Activists Protest Police Brutality On MLK Day

It was clear who the veterans of the March for Justice were. They wore ski pants. On this freezing January 15th, a group of near-60 people marched from Grove Hall to Dudley Cafe. They chanted against police brutality. The third annual Martin Luther King March on Justice illustrated participants’ commitment to progress.  

The volunteer organization that initiated the march, Mass Action Against Police Brutality (MAAPB), opened a warm space at the end of the one-and-a-half mile march. Dudley Cafe, decorated with paintings of Malcolm X and maps of African American memorials, provided a site for post-march reflection. MAAPB representatives passed out hot chocolate and sandwiches.

Marchers clustered into seats as the leaders of MAAPB reflected on the importance of the protest.

“Martin Luther King wasn’t afraid to take it to the streets,” said MAAPB co-founder Brock Satter. “He was very intelligent and articulate. He saw the importance of linking his faith with the people…[Today], we need to find each other and organize, and build trust and build strategies to win. Because we’re up against a lot and the stakes are very, very high.”

His co-founder outlined these stakes. Tahia Sykes highlighted the emotional and physical destruction of police brutality as she introduced the mother of David Wright. Wright was sentenced to a lifetime in prison on December 19, 2017. Before that, he had hardly left his home. He and his family plead his innocence.

“It’s important for us to know that people are fighting for their lives,“ said Sykes. “This isn’t a game. This isn’t something that just happened. It’s not because Trump is in office. This is before Trump. Our lives are constantly being considered ‘less than.’”

Wright’s mother stood to give an account of her son’s treatment. Police arrested him in June, 2015.

“It was treacherous then, it’s treacherous still. They came through our house. They locked us out of the house. They got my brother. They got my son. They kept them inside the house for 10 hours, interrogating them,” she said.

As the co-founders shifted the discussion to “what’s next” for police brutality, Satter addressed a most recent topic of news.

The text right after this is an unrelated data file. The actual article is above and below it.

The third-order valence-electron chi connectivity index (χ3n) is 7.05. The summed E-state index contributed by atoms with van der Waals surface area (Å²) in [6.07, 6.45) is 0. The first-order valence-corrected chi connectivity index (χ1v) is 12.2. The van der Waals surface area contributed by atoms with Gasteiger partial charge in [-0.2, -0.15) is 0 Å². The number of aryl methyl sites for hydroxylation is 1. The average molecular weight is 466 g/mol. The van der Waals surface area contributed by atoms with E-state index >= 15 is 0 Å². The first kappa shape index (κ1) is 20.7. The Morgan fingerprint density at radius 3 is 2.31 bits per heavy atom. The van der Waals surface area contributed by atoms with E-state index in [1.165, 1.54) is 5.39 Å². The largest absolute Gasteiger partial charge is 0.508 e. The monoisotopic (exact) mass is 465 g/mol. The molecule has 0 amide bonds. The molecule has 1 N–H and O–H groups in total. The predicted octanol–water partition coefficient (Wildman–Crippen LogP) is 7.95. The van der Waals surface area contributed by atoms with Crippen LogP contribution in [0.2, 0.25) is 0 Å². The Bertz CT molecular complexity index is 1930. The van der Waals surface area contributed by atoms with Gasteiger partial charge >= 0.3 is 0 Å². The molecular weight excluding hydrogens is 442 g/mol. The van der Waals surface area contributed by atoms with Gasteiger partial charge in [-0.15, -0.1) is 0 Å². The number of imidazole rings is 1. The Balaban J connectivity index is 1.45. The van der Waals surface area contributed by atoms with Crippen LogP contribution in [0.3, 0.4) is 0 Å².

“We definitely want to acknowledge the passing of Erica Garner that just happened,” said Satter. If you don’t know who she was, that’s the daughter of Eric Garner, one of the major police brutality cases that started this whole wave of protests. She died at 27 years-old from a heart attack. I have no question at all that a major contributing factor was that justice was denied that family.”

He noted that the outcome the justice system served to the Garner family fell short.

“A lot of people may want to look at the fact that they did actually get a settlement from the city. But they got no justice. There was never any indictment on Daniel Pantaleo, the cop that choked him to death, with an illegal chokehold, caught on camera for the world to see. To this day, the prosecutors never released the proceedings of the grand jury,” said Satter.

While stories of Erica Garner’s death pervade today’s media, the MAAPB leaders noted that police brutality receives less media attention today than three years ago. Donald Trump, with a an ever-changing set of statements and scandals, consumes most media attention today. MAAPB affirms that police brutality need to remain a focus, as well.

“It needs to be a part of all the narratives,” said Sykes, “so that when people say that Trump is racist, they need to address the unlawful killings and lack of indictments across the country. They need to focus on the fact that Trump was and is supported by police unions.”

Since police brutality protests began in 2014, over 2,902 people have been killed by police, according to the non-profit Fatal Encounters. The action needs to be immediate, Sykes notes, and call character into question.

“A lot of people say we need to have a lot of meetings about this,” said Sykes. “But you know what you’re doing [in the police]. You know that you took someone’s loved one away unnecessarily. You know that you came to work today, and you may not have intended to murder someone, but you’re not being held accountable for the fact that you did murder someone today.”

Government action also requires character and immediacy, Sykes noted.

“[Murder] has to be addressed immediately. It can’t be swept under the rug. It can’t be another one of Mayor Walsh’s ‘We have a beautiful Boston here’ speeches. The people that are most impacted by these behaviors are not addressed or get no attention.”

The MAAPB co-founders played Dr. King’s “I Have a Dream” speech to close the gathering.

“This is no time to engage in the luxury of cooling off or to take the tranquilizing drug of gradualism,” King said in 1963. “Now is the time to make real the promises of democracy. Now is the time to rise from the dark and desolate valley of segregation to the sunlit path of racial justice. Now is the time to lift our nation from the quicksands of racial injustice to the solid rock of brotherhood.”

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